Tennis Australia is holding out hope of staging January's Australian Open with half as many spectators as normal – an "unbelievable" outcome – as the COVID-19 pandemic plays havoc with Victoria's major events calendar.
The sport's governing body is persisting with plans to stage January's major in Melbourne while operating "biosecure bubbles" in five cities to ensure the summer schedule – including the lead-up ATP Cup teams event – plays out as normal as possible.
Australian Open organisers are hoping some form of crowds will be allowed at the 2021 event.Credit:Chris Hopkins
As Victoria manages the ongoing and unpredictable impact of the pandemic – the Victoria Racing Club is dealing with the reality of only “hundreds” or “low thousands” of people on course at Flemington for the Melbourne Cup carnival in early November – Tennis Australia aspires to cater for 50 per cent of the Australian Open's usual attendance, about 400,000 fans at the sprawling Melbourne Park precinct.
"Under what we expect the restrictive conditions to be, 25 per cent crowds would be the bottom end and 50 per cent [crowds] would be the top end," said Tennis Australia chief executive Craig Tiley.
"But a lot's going to depend on the condition of the environment at that time."
Australian Open organisers began working through various scenarios for next year's event when the COVID-19 pandemic hit in March. They have settled on the "scenario two" option, which would include reduced seating due to social distancing and, almost inevitably, no international spectators.
Central to that plan is the rollout of quarantine facilities for players arriving from overseas. Furthermore, Tennis Australia is banking on staging the ATP Cup – a men's teams event set for its second instalment after the first version took place in Perth, Brisbane and Sydney last summer – in just one location.
The US Open in New York, the first major to be held since COVID struck, got off the ground last week with biosecurity measures in place. Noticeably, a lead-in event – the Western and Southern Open normally held in Cincinnati – was held at the same Flushing Meadows precinct.
Tiley said it would be an "unbelievable" outcome if conditions in Victoria allowed the Australian Open to happen at half capacity.
"I would be jumping up and down if that was the result," Tiley said.
"That's our aspiration. [But] anything is possible."
The 24-nation ATP Cup boasts $22 million in prizemoney and is a partnership between the ATP and Tennis Australia. It has a similar format to the rejigged Davis Cup, overhauled by the International Tennis Federation after signing a 25-year partnership with Spanish investment group Kosmos. The Davis Cup and Fed Cup events have been put on hold for 12 months.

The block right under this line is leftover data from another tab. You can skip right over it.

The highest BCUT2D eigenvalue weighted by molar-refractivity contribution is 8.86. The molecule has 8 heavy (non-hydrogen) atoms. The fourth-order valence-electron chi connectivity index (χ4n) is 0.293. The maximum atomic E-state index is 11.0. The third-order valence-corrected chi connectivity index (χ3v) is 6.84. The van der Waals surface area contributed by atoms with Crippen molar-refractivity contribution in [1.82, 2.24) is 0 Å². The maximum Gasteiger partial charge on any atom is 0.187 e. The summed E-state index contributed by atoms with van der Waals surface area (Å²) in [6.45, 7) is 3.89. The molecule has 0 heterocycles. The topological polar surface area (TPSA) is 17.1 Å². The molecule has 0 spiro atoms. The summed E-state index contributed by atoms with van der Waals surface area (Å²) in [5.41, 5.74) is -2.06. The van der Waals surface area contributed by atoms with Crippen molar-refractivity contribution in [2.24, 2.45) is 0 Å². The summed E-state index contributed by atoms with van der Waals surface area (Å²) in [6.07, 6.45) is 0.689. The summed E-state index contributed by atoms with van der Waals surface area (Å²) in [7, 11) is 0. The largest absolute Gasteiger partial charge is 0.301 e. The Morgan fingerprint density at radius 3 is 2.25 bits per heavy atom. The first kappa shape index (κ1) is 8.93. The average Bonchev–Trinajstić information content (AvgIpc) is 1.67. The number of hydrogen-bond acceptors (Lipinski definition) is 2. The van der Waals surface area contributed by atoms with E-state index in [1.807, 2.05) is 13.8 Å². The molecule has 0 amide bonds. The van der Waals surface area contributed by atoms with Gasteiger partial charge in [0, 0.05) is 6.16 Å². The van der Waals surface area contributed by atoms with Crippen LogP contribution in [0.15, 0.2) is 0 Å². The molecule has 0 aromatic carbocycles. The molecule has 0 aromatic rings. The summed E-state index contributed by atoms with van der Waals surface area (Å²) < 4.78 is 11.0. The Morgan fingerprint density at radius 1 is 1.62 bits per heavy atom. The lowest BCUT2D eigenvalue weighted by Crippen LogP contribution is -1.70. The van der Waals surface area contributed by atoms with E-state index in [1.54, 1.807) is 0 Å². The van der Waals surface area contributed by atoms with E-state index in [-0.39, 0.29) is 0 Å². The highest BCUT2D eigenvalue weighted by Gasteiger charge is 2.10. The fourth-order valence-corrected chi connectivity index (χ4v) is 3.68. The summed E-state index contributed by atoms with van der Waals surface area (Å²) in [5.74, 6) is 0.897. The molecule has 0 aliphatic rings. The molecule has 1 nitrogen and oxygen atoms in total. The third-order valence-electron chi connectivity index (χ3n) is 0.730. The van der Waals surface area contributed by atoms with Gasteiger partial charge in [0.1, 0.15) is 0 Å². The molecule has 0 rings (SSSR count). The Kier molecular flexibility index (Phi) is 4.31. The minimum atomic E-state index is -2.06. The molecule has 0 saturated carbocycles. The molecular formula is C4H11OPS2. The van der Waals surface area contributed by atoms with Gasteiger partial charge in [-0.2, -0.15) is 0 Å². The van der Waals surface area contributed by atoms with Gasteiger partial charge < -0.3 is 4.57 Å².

Tiley was adamant the ATP Cup remained a key lead-in event for the Australian Open.
"We're working closely with the ATP, and the players," he said.
"It's a great event. Year one was such a smash hit that we would love to see more of it."
Other scenarios that had been scoped out by Australian Open officials included a broadcast-only event without spectators, playing the tournament in a different slot in the calendar or not having an Australian Open in 2021 at all.
The French Open moved from its traditional spring timeslot until late September and will start two weeks after the US Open finishes. French officials have revealed details for a limited number of spectators at Roland Garros.
Tiley wants to welcome the world's leading players to Australia for up to two months.
"Players, if they come to Melbourne they'll stay in Melbourne for 14 days and we'll create a bubble between the hotel, transport and the courts. They can't leave that environment.
"If they arrive in Sydney it will be the same thing.
"And then after those 14 days, by then we expect the borders to be open. Obviously if they're not, we compromise and come up with plan B.
"But the idea is that whatever city they arrive, they will quarantine for 14 days in that city. But it won't be sitting in a hotel room by themselves.
"We'll create a quarantine bubble that will be highly secure and monitored and measured and tested with a great of more frequency than the general public."
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